Monthly Column – August 2020 Top Three Curiosities
Whether it’s fast-paced, highly technical action you’re after or something more soothing and cat-oriented, you’ll find it in our selection of August’s best underrated Steam games.
by Morne Venter
Enter Digiton? More like “enter difficult,” am I right? Seriously, though, this platformer/explorer embodies old school difficulty to the point that I’ve died more in the introductory hub that leads to the individual levels more times than I die in most entire games.
It’s great, though: hard but fair. And a checkpoint system means that deaths aren’t punishing for the sake of punishment; they’re just more chances to master the tiny segments of jumping, avoiding enemies and repelling projectiles with your shield that make up the game world itself.
And if the action doesn’t hold your hand, neither does the story: something about being an activated clone – or maybe an android – ridding a computerized cave system of…demons?
It’s all very cryptic, but it’s beautifully delivered, with mostly-monochromatic pixel art that lets the occasional burst of color really pop.
This one isn’t easy, and while I don’t usually go for platformers that emphasize “hardcore brutal difficulty,” developer Morne Venter has designed this one beautifully, letting you tackle things in any order you choose – Mega Man-style – so if you’re stuck in one section, you can back-track and try a different, hopefully less brutal area.
It all makes for an occasionally aggravating but consistently addictive experience.
by Radical Forge
Looking for something a bit more mellow after that? How about exploring the aftermath of a James Bond film from the perspective of the villain’s cat?
Drawing heavily from the thoughtful, turn-and-card-based navigation puzzles of mobile games like Lara Croft GO and Hitman GO, this is a beautifully mellow and charming take on the genre.
Each level presents a challenge to be navigated using a set hand from a deck of action cards, with each card representing a simple movement – three squares forward, perhaps, or two forward and then one to the right – for your fuzzy feline protagonist.
Complicating things – because this is some sort of super-villain’s lair, after all – are an array of traps, defenses, security robots, etc.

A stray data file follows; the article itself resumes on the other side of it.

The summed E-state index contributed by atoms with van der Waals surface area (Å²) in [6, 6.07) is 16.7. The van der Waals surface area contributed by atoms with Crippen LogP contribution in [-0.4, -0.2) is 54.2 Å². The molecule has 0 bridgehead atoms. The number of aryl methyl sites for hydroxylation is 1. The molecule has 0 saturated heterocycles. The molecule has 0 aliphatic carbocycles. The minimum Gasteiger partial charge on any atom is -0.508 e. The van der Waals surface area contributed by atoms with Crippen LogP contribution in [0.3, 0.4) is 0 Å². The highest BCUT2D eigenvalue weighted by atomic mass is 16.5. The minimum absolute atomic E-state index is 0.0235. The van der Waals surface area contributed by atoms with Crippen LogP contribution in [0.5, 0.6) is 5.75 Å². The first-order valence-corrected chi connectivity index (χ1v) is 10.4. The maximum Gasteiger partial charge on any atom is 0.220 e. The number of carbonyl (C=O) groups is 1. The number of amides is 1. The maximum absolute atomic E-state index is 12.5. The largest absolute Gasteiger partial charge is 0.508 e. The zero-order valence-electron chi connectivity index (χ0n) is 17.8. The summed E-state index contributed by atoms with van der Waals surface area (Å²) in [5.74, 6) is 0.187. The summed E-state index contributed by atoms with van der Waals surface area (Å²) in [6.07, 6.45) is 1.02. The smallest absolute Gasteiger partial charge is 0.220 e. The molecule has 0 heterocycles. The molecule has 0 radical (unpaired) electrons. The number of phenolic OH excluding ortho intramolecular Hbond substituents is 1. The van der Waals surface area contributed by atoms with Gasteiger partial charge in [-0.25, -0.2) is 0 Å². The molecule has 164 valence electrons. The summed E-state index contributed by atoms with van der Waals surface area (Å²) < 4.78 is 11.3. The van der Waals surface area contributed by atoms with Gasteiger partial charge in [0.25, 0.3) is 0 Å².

Despite the threat of accidentally laser-frying your curious kitten, Bright Paw is actually quite mellow, thanks to a rewind feature that lets you retrace your steps, and half the fun comes not from the puzzles but from exploring the environments and finding collectible objects that reveal more of the story.
It’s part navigation puzzle and part hidden object game, and between the diorama-like rooms, the British-accented narrator, and the fact that you’re…well…an adorable little animal, this is a surprisingly soothing game to spend time with, the video game equivalent of a nice cup of tea.
On the other hand, Clan N is pure old-school, top-down ninja beat-’em-up action.
Creamative modernizes things a bit, though, with a contemporary – and complex – control scheme. You’ve got your dodges, your rolls, your sprints, your jumps, two different attacks and a seemingly infinite set of combinations of the above.
You’ve also got throwing stars, because how could you possibly do a ninja game without them?
This gives Clan N a complexity that belies that simple, yet evocative pixel art, letting you choose from a variety of tactics to defeat a variety of enemies that range from sword-twirling ninjas to mounted Samurai warriors (not to mention the occasional giant spider).
Of course, you can also just run around as fast you can, whaling on enemies whenever they get close and occasionally blocking or flinging throwing starts every which way by mistake because you forgot the key-bindings again. Just saying.
Either way, Clan N is a blast, and if laying waste to hordes of enemy ninjas starts to get boring – as if such a thing were even possible – there are also loads of environmental hazards and mini-games to keep things fresh, plus multiple characters to play with and both local and online co-op.